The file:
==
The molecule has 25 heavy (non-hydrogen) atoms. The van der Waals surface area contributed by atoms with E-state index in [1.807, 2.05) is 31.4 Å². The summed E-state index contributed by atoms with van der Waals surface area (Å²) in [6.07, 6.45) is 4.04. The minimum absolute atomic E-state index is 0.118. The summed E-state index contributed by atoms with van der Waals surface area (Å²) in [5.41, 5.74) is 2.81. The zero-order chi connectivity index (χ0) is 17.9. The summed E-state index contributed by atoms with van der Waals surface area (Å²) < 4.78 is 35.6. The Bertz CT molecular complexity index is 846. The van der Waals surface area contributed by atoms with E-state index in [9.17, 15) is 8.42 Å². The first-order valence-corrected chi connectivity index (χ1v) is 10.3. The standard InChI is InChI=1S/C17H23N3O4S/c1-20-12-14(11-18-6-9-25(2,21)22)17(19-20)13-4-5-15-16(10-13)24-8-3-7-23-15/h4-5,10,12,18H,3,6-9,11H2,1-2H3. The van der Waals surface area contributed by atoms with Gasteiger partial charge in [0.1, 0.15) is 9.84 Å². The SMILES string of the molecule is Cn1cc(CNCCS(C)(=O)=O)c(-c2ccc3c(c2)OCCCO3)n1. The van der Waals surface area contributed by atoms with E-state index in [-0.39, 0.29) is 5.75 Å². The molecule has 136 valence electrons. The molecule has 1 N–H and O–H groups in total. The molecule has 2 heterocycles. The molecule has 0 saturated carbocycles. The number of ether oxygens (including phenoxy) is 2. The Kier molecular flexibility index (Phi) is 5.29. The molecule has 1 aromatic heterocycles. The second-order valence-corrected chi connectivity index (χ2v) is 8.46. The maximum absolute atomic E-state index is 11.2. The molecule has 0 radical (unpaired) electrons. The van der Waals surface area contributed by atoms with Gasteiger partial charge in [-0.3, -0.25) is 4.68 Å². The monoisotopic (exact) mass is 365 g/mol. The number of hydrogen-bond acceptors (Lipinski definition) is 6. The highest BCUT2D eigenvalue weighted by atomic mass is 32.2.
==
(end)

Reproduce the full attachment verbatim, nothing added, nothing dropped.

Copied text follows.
The molecule has 25 heavy (non-hydrogen) atoms. The van der Waals surface area contributed by atoms with E-state index in [1.807, 2.05) is 31.4 Å². The summed E-state index contributed by atoms with van der Waals surface area (Å²) in [6.07, 6.45) is 4.04. The minimum absolute atomic E-state index is 0.118. The summed E-state index contributed by atoms with van der Waals surface area (Å²) in [5.41, 5.74) is 2.81. The zero-order chi connectivity index (χ0) is 17.9. The summed E-state index contributed by atoms with van der Waals surface area (Å²) < 4.78 is 35.6. The Bertz CT molecular complexity index is 846. The van der Waals surface area contributed by atoms with E-state index in [9.17, 15) is 8.42 Å². The first-order valence-corrected chi connectivity index (χ1v) is 10.3. The standard InChI is InChI=1S/C17H23N3O4S/c1-20-12-14(11-18-6-9-25(2,21)22)17(19-20)13-4-5-15-16(10-13)24-8-3-7-23-15/h4-5,10,12,18H,3,6-9,11H2,1-2H3. The van der Waals surface area contributed by atoms with Gasteiger partial charge in [0.1, 0.15) is 9.84 Å². The SMILES string of the molecule is Cn1cc(CNCCS(C)(=O)=O)c(-c2ccc3c(c2)OCCCO3)n1. The van der Waals surface area contributed by atoms with E-state index in [-0.39, 0.29) is 5.75 Å². The molecule has 136 valence electrons. The molecule has 1 N–H and O–H groups in total. The molecule has 2 heterocycles. The molecule has 0 saturated carbocycles. The number of ether oxygens (including phenoxy) is 2. The Kier molecular flexibility index (Phi) is 5.29. The molecule has 1 aromatic heterocycles. The second-order valence-corrected chi connectivity index (χ2v) is 8.46. The maximum absolute atomic E-state index is 11.2. The molecule has 0 radical (unpaired) electrons. The van der Waals surface area contributed by atoms with Gasteiger partial charge in [-0.3, -0.25) is 4.68 Å². The monoisotopic (exact) mass is 365 g/mol. The number of hydrogen-bond acceptors (Lipinski definition) is 6. The highest BCUT2D eigenvalue weighted by atomic mass is 32.2.